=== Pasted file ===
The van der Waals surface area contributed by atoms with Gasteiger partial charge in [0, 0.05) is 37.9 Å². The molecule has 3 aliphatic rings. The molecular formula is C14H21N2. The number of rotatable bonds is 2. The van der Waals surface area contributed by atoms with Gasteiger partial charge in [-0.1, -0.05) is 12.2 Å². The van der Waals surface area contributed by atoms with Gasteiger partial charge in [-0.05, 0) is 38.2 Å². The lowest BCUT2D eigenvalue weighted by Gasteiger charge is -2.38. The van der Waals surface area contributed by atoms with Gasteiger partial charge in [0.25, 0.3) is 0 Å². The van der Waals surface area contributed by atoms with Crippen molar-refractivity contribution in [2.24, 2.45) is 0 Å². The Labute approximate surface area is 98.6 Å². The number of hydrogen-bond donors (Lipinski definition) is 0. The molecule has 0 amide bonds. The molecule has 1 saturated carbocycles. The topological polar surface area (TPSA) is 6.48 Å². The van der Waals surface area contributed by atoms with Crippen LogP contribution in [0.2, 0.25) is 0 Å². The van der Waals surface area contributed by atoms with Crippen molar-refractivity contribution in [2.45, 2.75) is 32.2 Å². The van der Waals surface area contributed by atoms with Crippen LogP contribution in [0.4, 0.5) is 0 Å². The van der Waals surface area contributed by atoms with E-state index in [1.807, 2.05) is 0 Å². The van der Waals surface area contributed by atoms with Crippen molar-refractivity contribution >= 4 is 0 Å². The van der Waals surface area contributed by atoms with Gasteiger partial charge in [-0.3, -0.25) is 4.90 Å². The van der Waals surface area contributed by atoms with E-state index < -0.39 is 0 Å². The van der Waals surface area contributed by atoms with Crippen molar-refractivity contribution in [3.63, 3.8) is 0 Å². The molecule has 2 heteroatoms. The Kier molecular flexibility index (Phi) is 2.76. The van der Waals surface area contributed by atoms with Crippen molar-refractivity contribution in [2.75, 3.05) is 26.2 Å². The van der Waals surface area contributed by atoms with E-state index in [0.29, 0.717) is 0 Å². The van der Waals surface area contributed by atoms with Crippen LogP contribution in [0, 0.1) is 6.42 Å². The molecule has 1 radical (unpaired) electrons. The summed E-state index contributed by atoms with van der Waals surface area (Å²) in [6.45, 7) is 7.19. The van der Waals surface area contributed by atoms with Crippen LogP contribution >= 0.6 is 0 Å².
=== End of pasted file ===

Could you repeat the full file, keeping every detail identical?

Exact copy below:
The van der Waals surface area contributed by atoms with Gasteiger partial charge in [0, 0.05) is 37.9 Å². The molecule has 3 aliphatic rings. The molecular formula is C14H21N2. The number of rotatable bonds is 2. The van der Waals surface area contributed by atoms with Gasteiger partial charge in [-0.1, -0.05) is 12.2 Å². The van der Waals surface area contributed by atoms with Gasteiger partial charge in [-0.05, 0) is 38.2 Å². The lowest BCUT2D eigenvalue weighted by Gasteiger charge is -2.38. The van der Waals surface area contributed by atoms with Gasteiger partial charge in [0.25, 0.3) is 0 Å². The van der Waals surface area contributed by atoms with Crippen molar-refractivity contribution in [2.24, 2.45) is 0 Å². The Labute approximate surface area is 98.6 Å². The number of hydrogen-bond donors (Lipinski definition) is 0. The molecule has 0 amide bonds. The molecule has 1 saturated carbocycles. The topological polar surface area (TPSA) is 6.48 Å². The van der Waals surface area contributed by atoms with Crippen LogP contribution in [0.2, 0.25) is 0 Å². The van der Waals surface area contributed by atoms with Crippen molar-refractivity contribution in [2.45, 2.75) is 32.2 Å². The van der Waals surface area contributed by atoms with Crippen LogP contribution in [0.4, 0.5) is 0 Å². The van der Waals surface area contributed by atoms with E-state index in [1.807, 2.05) is 0 Å². The van der Waals surface area contributed by atoms with Crippen molar-refractivity contribution >= 4 is 0 Å². The van der Waals surface area contributed by atoms with Gasteiger partial charge in [-0.3, -0.25) is 4.90 Å². The van der Waals surface area contributed by atoms with E-state index < -0.39 is 0 Å². The van der Waals surface area contributed by atoms with Crippen molar-refractivity contribution in [3.63, 3.8) is 0 Å². The molecule has 2 heteroatoms. The Kier molecular flexibility index (Phi) is 2.76. The van der Waals surface area contributed by atoms with Crippen molar-refractivity contribution in [2.75, 3.05) is 26.2 Å². The van der Waals surface area contributed by atoms with E-state index in [0.29, 0.717) is 0 Å². The van der Waals surface area contributed by atoms with Crippen LogP contribution in [0, 0.1) is 6.42 Å². The molecule has 1 radical (unpaired) electrons. The summed E-state index contributed by atoms with van der Waals surface area (Å²) in [6.45, 7) is 7.19. The van der Waals surface area contributed by atoms with Crippen LogP contribution >= 0.6 is 0 Å².